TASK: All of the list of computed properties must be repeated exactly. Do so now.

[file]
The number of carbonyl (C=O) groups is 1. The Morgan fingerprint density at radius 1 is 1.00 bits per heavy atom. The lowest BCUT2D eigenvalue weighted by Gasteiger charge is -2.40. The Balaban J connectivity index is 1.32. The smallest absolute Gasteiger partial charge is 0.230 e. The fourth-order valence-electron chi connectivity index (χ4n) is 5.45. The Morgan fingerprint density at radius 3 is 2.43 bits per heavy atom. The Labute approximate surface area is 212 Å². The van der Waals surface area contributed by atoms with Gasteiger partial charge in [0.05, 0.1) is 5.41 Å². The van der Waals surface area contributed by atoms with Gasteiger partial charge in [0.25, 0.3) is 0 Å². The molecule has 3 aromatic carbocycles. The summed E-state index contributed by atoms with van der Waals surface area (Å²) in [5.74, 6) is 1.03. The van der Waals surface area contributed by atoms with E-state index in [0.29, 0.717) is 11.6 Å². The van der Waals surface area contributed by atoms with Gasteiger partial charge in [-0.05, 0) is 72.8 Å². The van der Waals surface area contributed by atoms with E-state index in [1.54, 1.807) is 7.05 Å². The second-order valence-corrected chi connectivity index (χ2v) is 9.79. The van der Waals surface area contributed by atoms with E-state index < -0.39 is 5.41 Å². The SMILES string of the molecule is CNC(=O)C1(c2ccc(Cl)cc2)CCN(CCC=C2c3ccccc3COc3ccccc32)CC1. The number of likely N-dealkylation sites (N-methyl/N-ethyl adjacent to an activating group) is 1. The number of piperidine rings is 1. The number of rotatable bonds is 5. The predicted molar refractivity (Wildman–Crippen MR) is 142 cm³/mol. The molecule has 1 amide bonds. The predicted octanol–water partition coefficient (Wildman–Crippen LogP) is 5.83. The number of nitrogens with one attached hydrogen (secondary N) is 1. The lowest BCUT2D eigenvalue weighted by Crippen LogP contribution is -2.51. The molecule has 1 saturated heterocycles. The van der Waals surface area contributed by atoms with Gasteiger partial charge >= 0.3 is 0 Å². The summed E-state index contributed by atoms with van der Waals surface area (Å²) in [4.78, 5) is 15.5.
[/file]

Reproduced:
The number of carbonyl (C=O) groups is 1. The Morgan fingerprint density at radius 1 is 1.00 bits per heavy atom. The lowest BCUT2D eigenvalue weighted by Gasteiger charge is -2.40. The Balaban J connectivity index is 1.32. The smallest absolute Gasteiger partial charge is 0.230 e. The fourth-order valence-electron chi connectivity index (χ4n) is 5.45. The Morgan fingerprint density at radius 3 is 2.43 bits per heavy atom. The Labute approximate surface area is 212 Å². The van der Waals surface area contributed by atoms with Gasteiger partial charge in [0.05, 0.1) is 5.41 Å². The van der Waals surface area contributed by atoms with Gasteiger partial charge in [0.25, 0.3) is 0 Å². The molecule has 3 aromatic carbocycles. The summed E-state index contributed by atoms with van der Waals surface area (Å²) in [5.74, 6) is 1.03. The van der Waals surface area contributed by atoms with E-state index in [0.29, 0.717) is 11.6 Å². The van der Waals surface area contributed by atoms with Gasteiger partial charge in [-0.05, 0) is 72.8 Å². The van der Waals surface area contributed by atoms with E-state index in [1.54, 1.807) is 7.05 Å². The second-order valence-corrected chi connectivity index (χ2v) is 9.79. The van der Waals surface area contributed by atoms with E-state index < -0.39 is 5.41 Å². The SMILES string of the molecule is CNC(=O)C1(c2ccc(Cl)cc2)CCN(CCC=C2c3ccccc3COc3ccccc32)CC1. The number of likely N-dealkylation sites (N-methyl/N-ethyl adjacent to an activating group) is 1. The number of piperidine rings is 1. The number of rotatable bonds is 5. The predicted molar refractivity (Wildman–Crippen MR) is 142 cm³/mol. The molecule has 1 amide bonds. The predicted octanol–water partition coefficient (Wildman–Crippen LogP) is 5.83. The number of nitrogens with one attached hydrogen (secondary N) is 1. The lowest BCUT2D eigenvalue weighted by Crippen LogP contribution is -2.51. The molecule has 1 saturated heterocycles. The van der Waals surface area contributed by atoms with Gasteiger partial charge >= 0.3 is 0 Å². The summed E-state index contributed by atoms with van der Waals surface area (Å²) in [4.78, 5) is 15.5.